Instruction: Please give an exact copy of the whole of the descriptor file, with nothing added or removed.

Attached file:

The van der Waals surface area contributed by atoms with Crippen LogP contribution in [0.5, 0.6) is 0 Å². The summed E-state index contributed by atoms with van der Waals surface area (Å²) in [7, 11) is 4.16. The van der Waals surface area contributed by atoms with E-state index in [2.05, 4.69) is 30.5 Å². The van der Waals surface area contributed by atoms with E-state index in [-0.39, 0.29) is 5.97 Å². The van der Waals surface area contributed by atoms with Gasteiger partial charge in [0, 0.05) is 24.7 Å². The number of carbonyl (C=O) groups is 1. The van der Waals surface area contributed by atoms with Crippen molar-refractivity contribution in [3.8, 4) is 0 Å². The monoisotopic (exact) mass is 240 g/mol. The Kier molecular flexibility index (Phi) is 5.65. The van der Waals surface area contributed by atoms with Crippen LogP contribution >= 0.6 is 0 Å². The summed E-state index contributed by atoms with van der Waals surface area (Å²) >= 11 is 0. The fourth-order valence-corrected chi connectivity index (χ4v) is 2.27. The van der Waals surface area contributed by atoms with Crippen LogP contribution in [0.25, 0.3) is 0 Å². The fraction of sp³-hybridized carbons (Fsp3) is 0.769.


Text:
The van der Waals surface area contributed by atoms with Crippen LogP contribution in [0.5, 0.6) is 0 Å². The summed E-state index contributed by atoms with van der Waals surface area (Å²) in [7, 11) is 4.16. The van der Waals surface area contributed by atoms with E-state index in [2.05, 4.69) is 30.5 Å². The van der Waals surface area contributed by atoms with E-state index in [-0.39, 0.29) is 5.97 Å². The van der Waals surface area contributed by atoms with Gasteiger partial charge in [0, 0.05) is 24.7 Å². The number of carbonyl (C=O) groups is 1. The van der Waals surface area contributed by atoms with Crippen molar-refractivity contribution in [3.8, 4) is 0 Å². The monoisotopic (exact) mass is 240 g/mol. The Kier molecular flexibility index (Phi) is 5.65. The van der Waals surface area contributed by atoms with Crippen LogP contribution >= 0.6 is 0 Å². The summed E-state index contributed by atoms with van der Waals surface area (Å²) >= 11 is 0. The fourth-order valence-corrected chi connectivity index (χ4v) is 2.27. The van der Waals surface area contributed by atoms with Crippen LogP contribution in [0.25, 0.3) is 0 Å². The fraction of sp³-hybridized carbons (Fsp3) is 0.769.